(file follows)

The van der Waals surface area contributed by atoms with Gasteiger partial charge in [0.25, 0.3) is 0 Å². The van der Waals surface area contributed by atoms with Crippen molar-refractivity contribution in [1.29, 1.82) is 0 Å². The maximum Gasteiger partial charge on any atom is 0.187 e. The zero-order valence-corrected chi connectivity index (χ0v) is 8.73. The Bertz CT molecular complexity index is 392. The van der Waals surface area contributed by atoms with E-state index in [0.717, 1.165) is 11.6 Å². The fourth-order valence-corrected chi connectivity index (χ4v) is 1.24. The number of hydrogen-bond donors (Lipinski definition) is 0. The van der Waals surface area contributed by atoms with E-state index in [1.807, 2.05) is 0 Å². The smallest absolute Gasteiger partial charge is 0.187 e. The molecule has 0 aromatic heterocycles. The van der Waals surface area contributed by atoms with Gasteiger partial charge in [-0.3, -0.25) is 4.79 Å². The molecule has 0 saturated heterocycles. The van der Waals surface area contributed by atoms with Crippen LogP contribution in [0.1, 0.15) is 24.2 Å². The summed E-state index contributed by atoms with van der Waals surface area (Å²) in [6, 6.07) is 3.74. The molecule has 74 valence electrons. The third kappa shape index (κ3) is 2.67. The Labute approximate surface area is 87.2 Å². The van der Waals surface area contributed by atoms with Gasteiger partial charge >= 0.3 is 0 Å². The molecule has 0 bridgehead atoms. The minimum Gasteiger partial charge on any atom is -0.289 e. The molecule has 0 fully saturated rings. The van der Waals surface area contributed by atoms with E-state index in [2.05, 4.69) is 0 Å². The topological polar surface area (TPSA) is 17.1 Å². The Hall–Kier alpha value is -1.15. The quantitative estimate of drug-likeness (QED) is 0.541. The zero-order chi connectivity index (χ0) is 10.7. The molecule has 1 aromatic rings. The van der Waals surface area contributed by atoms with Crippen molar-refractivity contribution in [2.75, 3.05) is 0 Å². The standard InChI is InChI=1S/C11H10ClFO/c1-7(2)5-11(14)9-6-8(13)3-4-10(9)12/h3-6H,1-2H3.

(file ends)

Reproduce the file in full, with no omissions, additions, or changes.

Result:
The van der Waals surface area contributed by atoms with Gasteiger partial charge in [0.25, 0.3) is 0 Å². The van der Waals surface area contributed by atoms with Crippen molar-refractivity contribution in [1.29, 1.82) is 0 Å². The maximum Gasteiger partial charge on any atom is 0.187 e. The zero-order valence-corrected chi connectivity index (χ0v) is 8.73. The Bertz CT molecular complexity index is 392. The van der Waals surface area contributed by atoms with E-state index in [0.717, 1.165) is 11.6 Å². The fourth-order valence-corrected chi connectivity index (χ4v) is 1.24. The number of hydrogen-bond donors (Lipinski definition) is 0. The van der Waals surface area contributed by atoms with E-state index in [1.807, 2.05) is 0 Å². The smallest absolute Gasteiger partial charge is 0.187 e. The molecule has 0 aromatic heterocycles. The van der Waals surface area contributed by atoms with Gasteiger partial charge in [-0.3, -0.25) is 4.79 Å². The molecule has 0 saturated heterocycles. The van der Waals surface area contributed by atoms with Crippen LogP contribution in [0.1, 0.15) is 24.2 Å². The summed E-state index contributed by atoms with van der Waals surface area (Å²) in [6, 6.07) is 3.74. The molecule has 74 valence electrons. The third kappa shape index (κ3) is 2.67. The Labute approximate surface area is 87.2 Å². The van der Waals surface area contributed by atoms with Gasteiger partial charge >= 0.3 is 0 Å². The molecule has 0 bridgehead atoms. The minimum Gasteiger partial charge on any atom is -0.289 e. The molecule has 0 fully saturated rings. The van der Waals surface area contributed by atoms with E-state index in [2.05, 4.69) is 0 Å². The topological polar surface area (TPSA) is 17.1 Å². The Hall–Kier alpha value is -1.15. The quantitative estimate of drug-likeness (QED) is 0.541. The zero-order chi connectivity index (χ0) is 10.7. The molecule has 1 aromatic rings. The van der Waals surface area contributed by atoms with Crippen molar-refractivity contribution in [2.75, 3.05) is 0 Å². The standard InChI is InChI=1S/C11H10ClFO/c1-7(2)5-11(14)9-6-8(13)3-4-10(9)12/h3-6H,1-2H3.